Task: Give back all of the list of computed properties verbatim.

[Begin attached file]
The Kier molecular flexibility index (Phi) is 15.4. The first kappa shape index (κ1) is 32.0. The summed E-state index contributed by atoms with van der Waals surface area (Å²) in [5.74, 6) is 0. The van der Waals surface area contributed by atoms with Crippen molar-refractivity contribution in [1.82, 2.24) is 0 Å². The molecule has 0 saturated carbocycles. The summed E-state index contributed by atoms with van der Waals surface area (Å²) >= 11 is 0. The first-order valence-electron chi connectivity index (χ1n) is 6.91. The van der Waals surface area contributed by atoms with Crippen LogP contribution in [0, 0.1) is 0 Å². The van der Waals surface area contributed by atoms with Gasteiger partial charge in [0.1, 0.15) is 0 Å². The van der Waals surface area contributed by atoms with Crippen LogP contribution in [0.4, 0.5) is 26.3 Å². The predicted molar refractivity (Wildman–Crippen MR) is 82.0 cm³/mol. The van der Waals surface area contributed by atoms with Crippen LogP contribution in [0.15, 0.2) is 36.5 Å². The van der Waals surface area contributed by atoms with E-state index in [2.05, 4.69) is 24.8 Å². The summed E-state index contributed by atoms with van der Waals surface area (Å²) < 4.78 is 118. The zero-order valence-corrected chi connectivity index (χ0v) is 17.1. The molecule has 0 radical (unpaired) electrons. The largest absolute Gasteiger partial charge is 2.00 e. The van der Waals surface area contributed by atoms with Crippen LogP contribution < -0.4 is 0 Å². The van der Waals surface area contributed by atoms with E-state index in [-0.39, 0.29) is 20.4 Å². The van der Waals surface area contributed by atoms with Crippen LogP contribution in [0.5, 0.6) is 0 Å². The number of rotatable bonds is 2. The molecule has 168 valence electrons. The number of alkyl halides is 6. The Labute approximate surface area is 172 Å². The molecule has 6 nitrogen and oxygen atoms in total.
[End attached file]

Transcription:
The Kier molecular flexibility index (Phi) is 15.4. The first kappa shape index (κ1) is 32.0. The summed E-state index contributed by atoms with van der Waals surface area (Å²) in [5.74, 6) is 0. The van der Waals surface area contributed by atoms with Crippen molar-refractivity contribution in [1.82, 2.24) is 0 Å². The molecule has 0 saturated carbocycles. The summed E-state index contributed by atoms with van der Waals surface area (Å²) >= 11 is 0. The first-order valence-electron chi connectivity index (χ1n) is 6.91. The van der Waals surface area contributed by atoms with Crippen LogP contribution in [0, 0.1) is 0 Å². The van der Waals surface area contributed by atoms with Gasteiger partial charge in [0.1, 0.15) is 0 Å². The van der Waals surface area contributed by atoms with Crippen LogP contribution in [0.4, 0.5) is 26.3 Å². The predicted molar refractivity (Wildman–Crippen MR) is 82.0 cm³/mol. The van der Waals surface area contributed by atoms with Crippen LogP contribution in [0.15, 0.2) is 36.5 Å². The van der Waals surface area contributed by atoms with E-state index in [2.05, 4.69) is 24.8 Å². The summed E-state index contributed by atoms with van der Waals surface area (Å²) < 4.78 is 118. The zero-order valence-corrected chi connectivity index (χ0v) is 17.1. The molecule has 0 radical (unpaired) electrons. The largest absolute Gasteiger partial charge is 2.00 e. The van der Waals surface area contributed by atoms with Crippen LogP contribution < -0.4 is 0 Å². The van der Waals surface area contributed by atoms with E-state index in [-0.39, 0.29) is 20.4 Å². The van der Waals surface area contributed by atoms with Crippen LogP contribution in [0.5, 0.6) is 0 Å². The number of rotatable bonds is 2. The molecule has 168 valence electrons. The number of alkyl halides is 6. The Labute approximate surface area is 172 Å². The molecule has 6 nitrogen and oxygen atoms in total.